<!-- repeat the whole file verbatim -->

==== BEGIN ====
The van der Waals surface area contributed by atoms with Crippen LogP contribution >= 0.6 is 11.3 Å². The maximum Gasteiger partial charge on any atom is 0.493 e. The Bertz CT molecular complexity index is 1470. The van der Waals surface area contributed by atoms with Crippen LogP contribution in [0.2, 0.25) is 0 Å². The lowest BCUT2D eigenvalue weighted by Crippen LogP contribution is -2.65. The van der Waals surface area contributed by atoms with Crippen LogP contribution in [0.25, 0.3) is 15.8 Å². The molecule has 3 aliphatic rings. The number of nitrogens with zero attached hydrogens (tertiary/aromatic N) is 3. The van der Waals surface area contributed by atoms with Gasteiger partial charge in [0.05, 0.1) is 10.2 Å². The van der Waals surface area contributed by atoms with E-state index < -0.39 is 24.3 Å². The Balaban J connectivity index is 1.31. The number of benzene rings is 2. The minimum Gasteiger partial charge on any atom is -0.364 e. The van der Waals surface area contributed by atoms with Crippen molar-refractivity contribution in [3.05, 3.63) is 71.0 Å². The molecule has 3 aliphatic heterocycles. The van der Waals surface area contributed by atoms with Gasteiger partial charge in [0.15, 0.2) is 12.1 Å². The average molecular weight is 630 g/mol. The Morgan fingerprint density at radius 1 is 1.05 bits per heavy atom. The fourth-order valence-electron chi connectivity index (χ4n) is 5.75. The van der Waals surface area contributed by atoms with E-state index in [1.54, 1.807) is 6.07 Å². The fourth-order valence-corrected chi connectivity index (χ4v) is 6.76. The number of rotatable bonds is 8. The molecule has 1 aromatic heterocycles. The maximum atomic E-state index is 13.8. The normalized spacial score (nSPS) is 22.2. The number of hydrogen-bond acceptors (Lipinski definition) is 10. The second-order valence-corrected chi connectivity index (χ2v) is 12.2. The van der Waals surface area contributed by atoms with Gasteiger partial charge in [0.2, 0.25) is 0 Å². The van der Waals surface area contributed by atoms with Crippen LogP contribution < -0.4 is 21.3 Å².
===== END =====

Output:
The van der Waals surface area contributed by atoms with Crippen LogP contribution >= 0.6 is 11.3 Å². The maximum Gasteiger partial charge on any atom is 0.493 e. The Bertz CT molecular complexity index is 1470. The van der Waals surface area contributed by atoms with Crippen LogP contribution in [0.2, 0.25) is 0 Å². The lowest BCUT2D eigenvalue weighted by Crippen LogP contribution is -2.65. The van der Waals surface area contributed by atoms with Crippen LogP contribution in [0.25, 0.3) is 15.8 Å². The molecule has 3 aliphatic rings. The number of nitrogens with zero attached hydrogens (tertiary/aromatic N) is 3. The van der Waals surface area contributed by atoms with Gasteiger partial charge in [0.05, 0.1) is 10.2 Å². The van der Waals surface area contributed by atoms with E-state index < -0.39 is 24.3 Å². The Balaban J connectivity index is 1.31. The number of benzene rings is 2. The minimum Gasteiger partial charge on any atom is -0.364 e. The van der Waals surface area contributed by atoms with Crippen molar-refractivity contribution in [3.05, 3.63) is 71.0 Å². The molecule has 3 aliphatic heterocycles. The van der Waals surface area contributed by atoms with Gasteiger partial charge in [0.15, 0.2) is 12.1 Å². The average molecular weight is 630 g/mol. The Morgan fingerprint density at radius 1 is 1.05 bits per heavy atom. The fourth-order valence-electron chi connectivity index (χ4n) is 5.75. The van der Waals surface area contributed by atoms with E-state index in [1.54, 1.807) is 6.07 Å². The fourth-order valence-corrected chi connectivity index (χ4v) is 6.76. The number of rotatable bonds is 8. The molecule has 1 aromatic heterocycles. The maximum atomic E-state index is 13.8. The normalized spacial score (nSPS) is 22.2. The number of hydrogen-bond acceptors (Lipinski definition) is 10. The second-order valence-corrected chi connectivity index (χ2v) is 12.2. The van der Waals surface area contributed by atoms with Gasteiger partial charge in [0.2, 0.25) is 0 Å². The van der Waals surface area contributed by atoms with Crippen LogP contribution < -0.4 is 21.3 Å².